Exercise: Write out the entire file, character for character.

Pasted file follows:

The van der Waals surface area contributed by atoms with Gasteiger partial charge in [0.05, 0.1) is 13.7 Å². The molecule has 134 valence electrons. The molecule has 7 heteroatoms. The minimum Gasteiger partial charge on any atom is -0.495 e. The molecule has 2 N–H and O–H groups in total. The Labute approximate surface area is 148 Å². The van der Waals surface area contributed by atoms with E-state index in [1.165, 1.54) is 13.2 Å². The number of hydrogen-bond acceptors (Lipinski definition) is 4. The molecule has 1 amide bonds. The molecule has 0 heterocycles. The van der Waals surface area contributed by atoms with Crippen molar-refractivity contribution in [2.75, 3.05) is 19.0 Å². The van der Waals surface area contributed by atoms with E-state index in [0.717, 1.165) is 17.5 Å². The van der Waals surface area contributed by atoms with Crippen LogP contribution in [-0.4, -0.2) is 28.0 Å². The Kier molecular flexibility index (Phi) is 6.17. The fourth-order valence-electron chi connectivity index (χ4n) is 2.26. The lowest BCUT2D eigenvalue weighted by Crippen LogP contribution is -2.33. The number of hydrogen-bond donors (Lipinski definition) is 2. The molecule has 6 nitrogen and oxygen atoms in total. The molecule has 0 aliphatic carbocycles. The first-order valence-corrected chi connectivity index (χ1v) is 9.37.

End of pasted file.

The van der Waals surface area contributed by atoms with Gasteiger partial charge in [0.05, 0.1) is 13.7 Å². The molecule has 134 valence electrons. The molecule has 7 heteroatoms. The minimum Gasteiger partial charge on any atom is -0.495 e. The molecule has 2 N–H and O–H groups in total. The Labute approximate surface area is 148 Å². The van der Waals surface area contributed by atoms with E-state index in [1.165, 1.54) is 13.2 Å². The number of hydrogen-bond acceptors (Lipinski definition) is 4. The molecule has 1 amide bonds. The molecule has 0 heterocycles. The van der Waals surface area contributed by atoms with Crippen molar-refractivity contribution in [2.75, 3.05) is 19.0 Å². The van der Waals surface area contributed by atoms with E-state index in [0.717, 1.165) is 17.5 Å². The van der Waals surface area contributed by atoms with Crippen LogP contribution in [-0.4, -0.2) is 28.0 Å². The Kier molecular flexibility index (Phi) is 6.17. The fourth-order valence-electron chi connectivity index (χ4n) is 2.26. The lowest BCUT2D eigenvalue weighted by Crippen LogP contribution is -2.33. The number of hydrogen-bond donors (Lipinski definition) is 2. The molecule has 6 nitrogen and oxygen atoms in total. The molecule has 0 aliphatic carbocycles. The first-order valence-corrected chi connectivity index (χ1v) is 9.37.